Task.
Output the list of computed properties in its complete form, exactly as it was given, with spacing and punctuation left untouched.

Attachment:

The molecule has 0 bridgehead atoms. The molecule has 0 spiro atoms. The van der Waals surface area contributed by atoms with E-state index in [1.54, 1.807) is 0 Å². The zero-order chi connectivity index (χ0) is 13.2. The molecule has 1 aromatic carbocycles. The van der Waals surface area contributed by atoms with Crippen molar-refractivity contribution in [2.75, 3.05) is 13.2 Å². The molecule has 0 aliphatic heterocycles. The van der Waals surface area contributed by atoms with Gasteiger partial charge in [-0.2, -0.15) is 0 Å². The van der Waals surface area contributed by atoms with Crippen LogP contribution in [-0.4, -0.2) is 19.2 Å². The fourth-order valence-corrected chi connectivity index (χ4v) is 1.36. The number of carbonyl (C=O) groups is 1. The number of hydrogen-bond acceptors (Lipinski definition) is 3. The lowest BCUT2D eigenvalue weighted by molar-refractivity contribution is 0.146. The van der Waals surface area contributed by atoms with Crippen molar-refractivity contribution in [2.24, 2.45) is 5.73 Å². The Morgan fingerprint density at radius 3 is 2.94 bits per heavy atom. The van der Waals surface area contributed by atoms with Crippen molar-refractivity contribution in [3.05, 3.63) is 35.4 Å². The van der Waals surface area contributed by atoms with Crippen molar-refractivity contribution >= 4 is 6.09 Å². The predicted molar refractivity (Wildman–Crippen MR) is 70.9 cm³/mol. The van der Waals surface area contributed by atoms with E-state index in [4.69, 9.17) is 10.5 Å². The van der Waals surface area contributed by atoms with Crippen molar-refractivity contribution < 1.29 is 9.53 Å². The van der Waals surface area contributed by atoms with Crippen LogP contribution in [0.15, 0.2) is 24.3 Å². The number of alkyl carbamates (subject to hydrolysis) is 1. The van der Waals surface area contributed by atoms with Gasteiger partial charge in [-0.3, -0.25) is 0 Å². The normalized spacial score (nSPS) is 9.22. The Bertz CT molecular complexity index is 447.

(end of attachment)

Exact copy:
The molecule has 0 bridgehead atoms. The molecule has 0 spiro atoms. The van der Waals surface area contributed by atoms with E-state index in [1.54, 1.807) is 0 Å². The zero-order chi connectivity index (χ0) is 13.2. The molecule has 1 aromatic carbocycles. The van der Waals surface area contributed by atoms with Crippen molar-refractivity contribution in [2.75, 3.05) is 13.2 Å². The molecule has 0 aliphatic heterocycles. The van der Waals surface area contributed by atoms with Gasteiger partial charge in [-0.2, -0.15) is 0 Å². The van der Waals surface area contributed by atoms with Crippen LogP contribution in [-0.4, -0.2) is 19.2 Å². The fourth-order valence-corrected chi connectivity index (χ4v) is 1.36. The number of carbonyl (C=O) groups is 1. The number of hydrogen-bond acceptors (Lipinski definition) is 3. The lowest BCUT2D eigenvalue weighted by molar-refractivity contribution is 0.146. The van der Waals surface area contributed by atoms with Crippen molar-refractivity contribution in [2.24, 2.45) is 5.73 Å². The Morgan fingerprint density at radius 3 is 2.94 bits per heavy atom. The van der Waals surface area contributed by atoms with Crippen molar-refractivity contribution in [3.05, 3.63) is 35.4 Å². The van der Waals surface area contributed by atoms with Crippen molar-refractivity contribution >= 4 is 6.09 Å². The predicted molar refractivity (Wildman–Crippen MR) is 70.9 cm³/mol. The van der Waals surface area contributed by atoms with E-state index in [4.69, 9.17) is 10.5 Å². The van der Waals surface area contributed by atoms with Crippen molar-refractivity contribution < 1.29 is 9.53 Å². The van der Waals surface area contributed by atoms with Crippen LogP contribution in [0.15, 0.2) is 24.3 Å². The number of alkyl carbamates (subject to hydrolysis) is 1. The van der Waals surface area contributed by atoms with Gasteiger partial charge in [-0.3, -0.25) is 0 Å². The normalized spacial score (nSPS) is 9.22. The Bertz CT molecular complexity index is 447.